The polymerase chain reaction, or PCR, was originally developed by Kary Mullis, who won the Nobel Prize for this in 1993.
The PCR is a laboratory technique that is used to generate large quantities of specified DNA. The polymerase chain reaction produces the selective amplification of a specific type of DNA- fragment for cloning.
The polymerase chain reaction is the cell-free amplification technique, which is used to synthesize multiple identical copies of any DNA of interest.
The DNA of interest is denatured by the action of restriction endonuclease, which separates the two strands of the DNA. The strand is hybridized with a primer called renaturation. The complex of the resultant duplex is used further for DNA synthesis.
The three steps of denaturation, renaturation, and synthesis take place again and again to produce copies of target DNA.
The PCR Protocol / Technique of polymerase chain Reaction
The following are the essential requirements for PCR procedure like
- A target DNA.
- Two primers (synthetic oligonucleotides of 17-30 nucleotides that are complementary to the DNA )
- 4- deoxyribonucleotides (d-ATP, d-TTP, d-GTP, d-CTP )
- A DNA polymerase that can withstand the temperature up to 95 degrees Celsius.
- Reverse transcriptase enzyme
- 30 cycles of PCR are done to acquire the desired DNA sample.
- Pcr machines
- Pcr plates
Working on the mechanism of PCR :
The actual mechanism of PCR involves the following steps, which include the repeated cycles of amplification of target DNA.
This step is also called as the melting of the target DNA. In this step, the DNA of interest is subjected to a high-temperature range from 94 to 96 degrees Celsius, resulting in the separation of the two strands of the DNA. Every single strand of the target DNA then acts as the template for DNA synthesis.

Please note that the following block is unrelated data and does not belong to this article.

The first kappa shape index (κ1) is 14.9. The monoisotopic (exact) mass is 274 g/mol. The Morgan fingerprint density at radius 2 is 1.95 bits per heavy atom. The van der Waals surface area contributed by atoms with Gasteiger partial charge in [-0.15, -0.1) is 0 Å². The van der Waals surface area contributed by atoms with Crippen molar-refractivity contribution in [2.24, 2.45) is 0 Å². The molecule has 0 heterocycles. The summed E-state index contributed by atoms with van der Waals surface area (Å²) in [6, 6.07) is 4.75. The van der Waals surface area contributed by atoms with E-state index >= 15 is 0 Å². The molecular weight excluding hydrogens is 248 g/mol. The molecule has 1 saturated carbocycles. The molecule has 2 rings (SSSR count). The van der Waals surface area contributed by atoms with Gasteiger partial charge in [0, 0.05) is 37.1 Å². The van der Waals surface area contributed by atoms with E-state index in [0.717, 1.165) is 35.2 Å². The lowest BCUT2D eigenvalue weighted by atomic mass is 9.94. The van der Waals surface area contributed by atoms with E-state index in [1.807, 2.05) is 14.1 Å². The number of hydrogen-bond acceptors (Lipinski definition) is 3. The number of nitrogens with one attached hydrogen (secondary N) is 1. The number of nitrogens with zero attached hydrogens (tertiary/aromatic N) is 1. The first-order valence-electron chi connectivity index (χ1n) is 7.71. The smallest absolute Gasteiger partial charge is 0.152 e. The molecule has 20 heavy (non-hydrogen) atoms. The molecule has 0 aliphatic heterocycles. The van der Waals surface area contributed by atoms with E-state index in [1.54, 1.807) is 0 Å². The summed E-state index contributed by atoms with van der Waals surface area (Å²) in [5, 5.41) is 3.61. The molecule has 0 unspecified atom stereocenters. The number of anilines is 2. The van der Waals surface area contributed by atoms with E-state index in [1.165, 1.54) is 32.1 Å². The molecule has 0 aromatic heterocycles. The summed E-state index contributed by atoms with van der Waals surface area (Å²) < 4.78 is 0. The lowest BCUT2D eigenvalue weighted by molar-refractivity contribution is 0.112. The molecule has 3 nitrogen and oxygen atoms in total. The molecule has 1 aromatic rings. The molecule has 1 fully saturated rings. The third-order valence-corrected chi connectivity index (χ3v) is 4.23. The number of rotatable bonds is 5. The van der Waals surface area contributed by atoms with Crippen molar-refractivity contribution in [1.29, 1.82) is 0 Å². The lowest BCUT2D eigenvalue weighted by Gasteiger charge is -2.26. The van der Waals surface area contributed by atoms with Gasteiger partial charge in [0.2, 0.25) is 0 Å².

Renaturation or annealing
As the temperature of the above mixture is slowly cooled to about 55 degrees Celsius, the primers base pairs with the complementary region flanking the DNA target strands. The two oligonucleotides primers anneal or hybridize to each of the single-stranded DNA. This step operates at a low-temperature range of 40 to 60 degrees Celsius, depending upon the length and sequence of the primers. This process is called annealing or renaturation. The high concentration of primers ensures annealing between each DNA strand and the primers rather than the two strands of DNA.
Synthesis or extension of polymer chains
The starting of the synthesis step occurs in the 3’-hydroxyl part of each primer. The primers are elongated with the addition of the complementary bands. The synthesis process in PCR is quite comparable to the DNA replication of the leading strand.
The final step is the extension, wherein Taq DNA polymerase (thermophilic bacterium Thermes aquatics) synthesizes the DNA region between, using dNTPs (deoxynucleotides triphosphates) and magnesium ions. The maximum temperature for this step is 72 degrees Celsius.
Like this, all the steps are repeated again and again to give multiple copies of the target DNA.
The PCR finds its applications in many areas which are as follows:
- PCR in clinical diagnosis.
- In the prenatal diagnosis of inherited disease.
- Diagnosis of retroviral diseases.
- Diagnosis of bacterial diseases.
- In sex determination of embryo.
- In DNA sequencing.
- In a comparative study of genomes.